Local Bar Faces Lawsuit After Wrongful Death in DUI Motorcycle Accident

21-year-old James Gainey Jr. decided to plead guilty to charges of bot reckless homicide and DUI in South Carolina.  The incident occurred in August when Gainey was just 20 years old when he went on a drinking spree at the Tin Roof bar in Vista. After leaving the bar, he hopped on his motorcycle and picked up 19-year-old Caitlin Clark. While the pair was driving down Saint David’s Church Road they were going much too fast for the road and Gainey lost control of his bike and which skidded off the road before striking a fence. Clark was thrown from the bike during the accident and suffered a massive amount of injuries which resulted in her death.

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As a result of his actions, Gainey has been sentenced to 10 years in prison. Gainey isn’t the only one dealing with the repercussions of that night. Clark’s father has filed a wrongful death lawsuit against the Tin Roof Acquisition Co. LLC. It’s his belief that if the bar hadn’t served Gainey that night, his daughter would still be alive.

“This is just another terrible tragedy of a person being allowed into a bar and, we believe, being obviously overserved and causing an accident,” Clark’s lawyer explained, Todd Ellis, explained. “Establishments just can’t continue to serve with a blind eye.”

One of the things that separates bars from establishments in other states is that there are no laws in place that require each employ who serves alcohol to be able to identify when someone they are serving shows signs of being intoxicated.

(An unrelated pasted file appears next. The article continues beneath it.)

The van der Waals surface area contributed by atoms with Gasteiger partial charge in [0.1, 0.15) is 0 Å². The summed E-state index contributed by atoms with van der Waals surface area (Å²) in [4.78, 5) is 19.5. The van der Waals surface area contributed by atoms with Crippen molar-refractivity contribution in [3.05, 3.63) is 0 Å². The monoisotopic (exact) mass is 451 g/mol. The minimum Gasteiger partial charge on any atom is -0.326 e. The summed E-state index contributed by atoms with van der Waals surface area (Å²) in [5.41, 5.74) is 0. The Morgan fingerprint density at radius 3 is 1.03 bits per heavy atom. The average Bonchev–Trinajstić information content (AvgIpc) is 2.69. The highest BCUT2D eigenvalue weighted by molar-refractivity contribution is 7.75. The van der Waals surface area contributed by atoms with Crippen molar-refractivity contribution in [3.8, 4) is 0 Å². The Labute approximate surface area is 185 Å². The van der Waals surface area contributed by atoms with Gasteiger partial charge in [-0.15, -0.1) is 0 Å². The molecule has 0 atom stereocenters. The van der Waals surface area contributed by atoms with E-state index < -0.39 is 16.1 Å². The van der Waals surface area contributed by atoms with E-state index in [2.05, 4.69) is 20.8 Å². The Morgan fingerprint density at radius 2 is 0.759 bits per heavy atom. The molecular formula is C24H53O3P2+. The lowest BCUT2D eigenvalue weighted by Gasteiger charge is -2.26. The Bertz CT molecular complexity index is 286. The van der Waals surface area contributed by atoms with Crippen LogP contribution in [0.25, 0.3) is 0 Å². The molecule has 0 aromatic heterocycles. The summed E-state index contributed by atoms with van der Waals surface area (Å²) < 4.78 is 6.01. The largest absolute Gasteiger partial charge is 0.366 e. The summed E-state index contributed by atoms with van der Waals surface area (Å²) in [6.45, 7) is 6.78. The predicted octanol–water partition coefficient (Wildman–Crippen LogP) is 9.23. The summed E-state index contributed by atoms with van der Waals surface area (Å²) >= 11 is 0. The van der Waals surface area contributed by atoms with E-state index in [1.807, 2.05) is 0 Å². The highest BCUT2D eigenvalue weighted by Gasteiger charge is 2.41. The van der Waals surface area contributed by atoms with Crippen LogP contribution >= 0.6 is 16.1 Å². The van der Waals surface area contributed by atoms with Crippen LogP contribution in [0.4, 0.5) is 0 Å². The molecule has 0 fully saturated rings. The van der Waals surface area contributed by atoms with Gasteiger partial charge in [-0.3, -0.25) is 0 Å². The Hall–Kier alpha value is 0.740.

20140305-GroupWhile the employers don’t have to be trained, the South Carolina Supreme Court determined that they can be sued when one of their patrons leaves their establishment and then gets into a wreck that results in a wrongful death. Something many bars, including four in the Midlands, are rapidly beginning to understand.

 

Another issue that the management of the Tin Roof will have to address is how Gainey was served alcohol despite the fact that he was underage at the time.

Gainey (2)Joseph Sandefur, managing partner of a top personal injury firm with an office headquartered in South Carolina, hopes these kind of laws will change how bar owners manage their employees.. “Since state law makers refuse to create the laws that would require establishments that sell liquor to properly train their employees, it’s up to the those like Mr. Clark and others who have experienced tragedy as the result of DUI accidents to file personal injury lawsuit that will hopefully encourage the bar owners to insist on properly training their employees. At that point, it’s likely that will see a decrease in the number of DUI fatalities.”

In addition to filing a lawsuit against the Tin Roof, Clark also filed a wrongful death lawsuit against Gainey which was settled before Gainey pled guilty to the charges. Although Gainey’s insurance company protested, they ultimately agreed to pay a $123,614 settlement.

If someone you loved was killed as the result of a DUI accident, visit https://joeandmartin.com and learn what your legal options are.

City Refuses to Pay Medical Malpractice Settlement in Wake of Suicide

When David Zeller was just 53 years old, he was paralyzed during a medical procedure that went wrong at San Francisco General Hospital in 2012. He used an ambulance to reach the hospital and the entire time, he complained about pain in both his back and his legs. Once he reached the hospital, he claims that the medical team shoved him from the gurney onto the medical table which resulted in irreparable spinal cord damage and paraplegia.

1415730354027Zeller gathered a legal team and sued the hospital. It took some time, but eventually the medical malpractice lawsuit was settled. According to the terms of the settlement, University of California, the official employers of the doctors who work at San Francisco General Hospital would pay $600,000 of the agreed upon settlement while the city of San Francisco would be responsible for paying the remaining $900,000 of the settlement.

In most cases, this would have been the end of the story, but this time there’s a twist. Four years after he first learned he would be paralyzed for the rest of his life, David Zeller committed suicide, an act that the San Francisco city officials feel means that they no longer have to worry about paying the agreed up on settlement amount.